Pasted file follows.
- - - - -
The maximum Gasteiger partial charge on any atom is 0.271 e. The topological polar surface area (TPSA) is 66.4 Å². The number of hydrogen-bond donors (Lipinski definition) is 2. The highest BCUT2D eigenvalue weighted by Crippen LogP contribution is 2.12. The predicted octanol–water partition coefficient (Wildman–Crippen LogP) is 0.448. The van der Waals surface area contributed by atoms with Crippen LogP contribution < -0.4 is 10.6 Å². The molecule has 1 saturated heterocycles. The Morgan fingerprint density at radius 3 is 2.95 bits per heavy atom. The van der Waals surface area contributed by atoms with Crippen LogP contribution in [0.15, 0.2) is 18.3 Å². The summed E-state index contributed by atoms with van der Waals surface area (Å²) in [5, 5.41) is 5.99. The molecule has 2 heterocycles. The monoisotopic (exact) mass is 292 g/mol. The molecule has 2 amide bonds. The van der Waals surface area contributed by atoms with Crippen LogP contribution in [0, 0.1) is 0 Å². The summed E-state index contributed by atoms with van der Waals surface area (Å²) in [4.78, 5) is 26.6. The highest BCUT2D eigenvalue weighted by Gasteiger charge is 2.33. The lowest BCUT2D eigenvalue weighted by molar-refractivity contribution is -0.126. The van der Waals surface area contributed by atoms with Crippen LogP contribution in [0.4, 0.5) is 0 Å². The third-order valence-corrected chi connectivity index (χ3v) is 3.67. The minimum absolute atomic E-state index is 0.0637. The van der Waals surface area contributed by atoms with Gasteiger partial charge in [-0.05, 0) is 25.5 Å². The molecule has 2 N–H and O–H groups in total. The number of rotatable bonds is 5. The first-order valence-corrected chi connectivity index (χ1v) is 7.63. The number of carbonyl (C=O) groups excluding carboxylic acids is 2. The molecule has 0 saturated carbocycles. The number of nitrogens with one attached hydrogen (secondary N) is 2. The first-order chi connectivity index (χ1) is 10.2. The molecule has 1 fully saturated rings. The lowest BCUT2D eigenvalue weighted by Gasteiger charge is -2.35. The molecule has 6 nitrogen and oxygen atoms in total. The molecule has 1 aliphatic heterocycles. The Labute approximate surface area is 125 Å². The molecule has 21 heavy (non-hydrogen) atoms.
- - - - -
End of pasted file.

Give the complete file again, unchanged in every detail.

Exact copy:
The maximum Gasteiger partial charge on any atom is 0.271 e. The topological polar surface area (TPSA) is 66.4 Å². The number of hydrogen-bond donors (Lipinski definition) is 2. The highest BCUT2D eigenvalue weighted by Crippen LogP contribution is 2.12. The predicted octanol–water partition coefficient (Wildman–Crippen LogP) is 0.448. The van der Waals surface area contributed by atoms with Crippen LogP contribution < -0.4 is 10.6 Å². The molecule has 1 saturated heterocycles. The Morgan fingerprint density at radius 3 is 2.95 bits per heavy atom. The van der Waals surface area contributed by atoms with Crippen LogP contribution in [0.15, 0.2) is 18.3 Å². The summed E-state index contributed by atoms with van der Waals surface area (Å²) in [5, 5.41) is 5.99. The molecule has 2 heterocycles. The monoisotopic (exact) mass is 292 g/mol. The molecule has 2 amide bonds. The van der Waals surface area contributed by atoms with Crippen LogP contribution in [0, 0.1) is 0 Å². The summed E-state index contributed by atoms with van der Waals surface area (Å²) in [4.78, 5) is 26.6. The highest BCUT2D eigenvalue weighted by Gasteiger charge is 2.33. The lowest BCUT2D eigenvalue weighted by molar-refractivity contribution is -0.126. The van der Waals surface area contributed by atoms with Crippen LogP contribution in [0.4, 0.5) is 0 Å². The third-order valence-corrected chi connectivity index (χ3v) is 3.67. The minimum absolute atomic E-state index is 0.0637. The van der Waals surface area contributed by atoms with Gasteiger partial charge in [-0.05, 0) is 25.5 Å². The molecule has 2 N–H and O–H groups in total. The number of rotatable bonds is 5. The first-order valence-corrected chi connectivity index (χ1v) is 7.63. The number of carbonyl (C=O) groups excluding carboxylic acids is 2. The molecule has 0 saturated carbocycles. The number of nitrogens with one attached hydrogen (secondary N) is 2. The first-order chi connectivity index (χ1) is 10.2. The molecule has 1 fully saturated rings. The lowest BCUT2D eigenvalue weighted by Gasteiger charge is -2.35. The molecule has 6 nitrogen and oxygen atoms in total. The molecule has 1 aliphatic heterocycles. The Labute approximate surface area is 125 Å². The molecule has 21 heavy (non-hydrogen) atoms.